• Including optional question(s) about COVID protocols on your pre-course survey. Share anonymized results with the class on the first day to surface differing experiences and articulate any steps you’re going to take to try to make everyone feel more comfortable (e.g. explicitly stating that students are welcome to mask if that feels more comfortable, allowing students to go outside when closely collaborating in small groups, agreeing to meet outside or over Zoom for office hours if that’s more comfortable).

    Some COVID-related questions include: 

    • What are you excited about with the return to more traditional in-person learning environments? 
    • What are you anxious about with the return to more traditional in-person learning environments? 
    • What could I or your peers do to help you feel safe in this course? 
    • Please rate how comfortable you are attending classes where everyone is unmasked (comfortable, sort of comfortable, uncomfortable, very uncomfortable).
  • Normalizing a range of responses and inviting student feedback: As we return to more collective, in-person activities, people are having a wide range of affective responses. While reopening anxiety is common, some faculty and students will be relieved and overjoyed to return to a full classroom, and many more will have mixed feelings. Recognizing the range of responses and inviting students to share how they’re feeling with you can help you get the information you need to plan for in-class interactions.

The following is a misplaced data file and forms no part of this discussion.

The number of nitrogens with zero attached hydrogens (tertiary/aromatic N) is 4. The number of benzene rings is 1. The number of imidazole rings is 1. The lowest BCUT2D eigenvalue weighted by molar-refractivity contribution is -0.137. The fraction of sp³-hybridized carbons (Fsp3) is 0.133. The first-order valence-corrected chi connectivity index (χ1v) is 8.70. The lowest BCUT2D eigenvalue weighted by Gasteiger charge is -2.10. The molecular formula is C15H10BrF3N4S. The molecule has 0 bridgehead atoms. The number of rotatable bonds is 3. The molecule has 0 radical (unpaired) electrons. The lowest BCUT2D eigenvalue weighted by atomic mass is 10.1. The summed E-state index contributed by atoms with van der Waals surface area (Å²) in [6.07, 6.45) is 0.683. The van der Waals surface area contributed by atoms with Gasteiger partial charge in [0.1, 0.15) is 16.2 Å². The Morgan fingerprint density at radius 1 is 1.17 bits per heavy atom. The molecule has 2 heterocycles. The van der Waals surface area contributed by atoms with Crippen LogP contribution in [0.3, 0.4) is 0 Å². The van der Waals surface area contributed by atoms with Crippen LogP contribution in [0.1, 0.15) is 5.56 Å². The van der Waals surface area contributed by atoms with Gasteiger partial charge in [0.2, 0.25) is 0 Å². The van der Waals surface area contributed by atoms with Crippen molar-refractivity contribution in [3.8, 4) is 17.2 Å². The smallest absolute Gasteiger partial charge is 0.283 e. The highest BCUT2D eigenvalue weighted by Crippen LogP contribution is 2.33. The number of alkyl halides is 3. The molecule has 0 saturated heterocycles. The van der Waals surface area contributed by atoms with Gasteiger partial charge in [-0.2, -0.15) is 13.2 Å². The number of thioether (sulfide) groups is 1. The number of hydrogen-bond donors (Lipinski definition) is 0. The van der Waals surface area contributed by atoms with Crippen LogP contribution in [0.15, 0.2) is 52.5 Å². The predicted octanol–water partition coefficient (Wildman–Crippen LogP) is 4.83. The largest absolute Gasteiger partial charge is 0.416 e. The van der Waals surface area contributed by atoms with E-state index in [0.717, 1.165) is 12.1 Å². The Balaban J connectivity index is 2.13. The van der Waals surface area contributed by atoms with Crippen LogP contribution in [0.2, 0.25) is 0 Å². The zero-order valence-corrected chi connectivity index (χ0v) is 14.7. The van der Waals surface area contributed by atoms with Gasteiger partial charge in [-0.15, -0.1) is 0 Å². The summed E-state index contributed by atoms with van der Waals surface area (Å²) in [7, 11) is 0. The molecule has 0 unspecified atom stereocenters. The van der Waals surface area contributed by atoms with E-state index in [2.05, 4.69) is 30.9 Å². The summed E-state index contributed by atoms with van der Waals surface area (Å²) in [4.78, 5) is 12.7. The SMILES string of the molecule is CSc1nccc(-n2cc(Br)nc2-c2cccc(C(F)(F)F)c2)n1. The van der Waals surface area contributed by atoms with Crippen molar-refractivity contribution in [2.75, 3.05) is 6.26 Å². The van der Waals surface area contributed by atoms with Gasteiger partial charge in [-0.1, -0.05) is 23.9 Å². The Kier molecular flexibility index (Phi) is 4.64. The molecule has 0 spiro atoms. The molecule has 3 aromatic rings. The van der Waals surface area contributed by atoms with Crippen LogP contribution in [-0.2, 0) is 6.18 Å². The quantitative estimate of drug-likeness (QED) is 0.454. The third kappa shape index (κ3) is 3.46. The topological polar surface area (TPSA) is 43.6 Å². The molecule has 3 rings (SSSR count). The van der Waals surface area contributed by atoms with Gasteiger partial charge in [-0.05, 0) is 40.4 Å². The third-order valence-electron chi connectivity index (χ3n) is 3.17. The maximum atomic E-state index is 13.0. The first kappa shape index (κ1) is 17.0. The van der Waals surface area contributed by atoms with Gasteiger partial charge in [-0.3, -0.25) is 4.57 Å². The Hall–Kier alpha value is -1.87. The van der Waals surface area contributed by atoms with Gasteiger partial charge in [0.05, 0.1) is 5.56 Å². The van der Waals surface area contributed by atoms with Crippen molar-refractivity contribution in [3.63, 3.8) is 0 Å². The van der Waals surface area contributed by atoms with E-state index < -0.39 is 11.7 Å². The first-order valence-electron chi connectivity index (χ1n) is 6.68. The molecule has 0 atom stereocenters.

• Making students’ options visible. Can they go outside or into a hallway to do group work with a little more space? Can they meet you outside or on Zoom for office hours? 

Assignments 

Course policies around assignments shifted dramatically during the past year, with many instructors offering more flexible assignments (e.g. offering more than one way for students to complete their work) and more flexible deadlines. Assignments were also often more structured; students completed more small assignments on a regular basis. While many instructors found such shifts to their assignment policies and protocols were supportive of student learning, they also often required additional administrative work. 

When revisiting your assignments for the coming semester, some options you have for increasing structure and flexibility include: 

  • Having students collaboratively annotate with a tool like Perusall, providing some structure to their engagement with a text while giving them freedom to comment on whatever sparks their interest. Grading can happen on a complete/incomplete basis or can make use of Perusall’s automatic grading feature.  
  • Maintaining a regular weekly schedule with a regular name for a smaller assignment that can vary in type and/or give students options (e.g. weekly “reflection activities” that could involve a short journal, a brief conversation with a peer, or a metacognitive exercise.)
  • Experimenting with flexible assignment deadlines. 
  • Identifying one additional option for students to choose from that still aligns with your core learning goals (e.g. choosing between an oral and written exam, between a group and individual project, etc.). Providing these kinds of options can be especially helpful at points in the course where students tend to struggle. 

Class recordings 

As with last year, classes that take place in classrooms that are lecture capture equipped will automatically be recorded. Recordings will appear in the Panopto area of the associated Canvas course and will be unpublished by default, meaning that students will not be able to see the recordings unless you change the availability settings.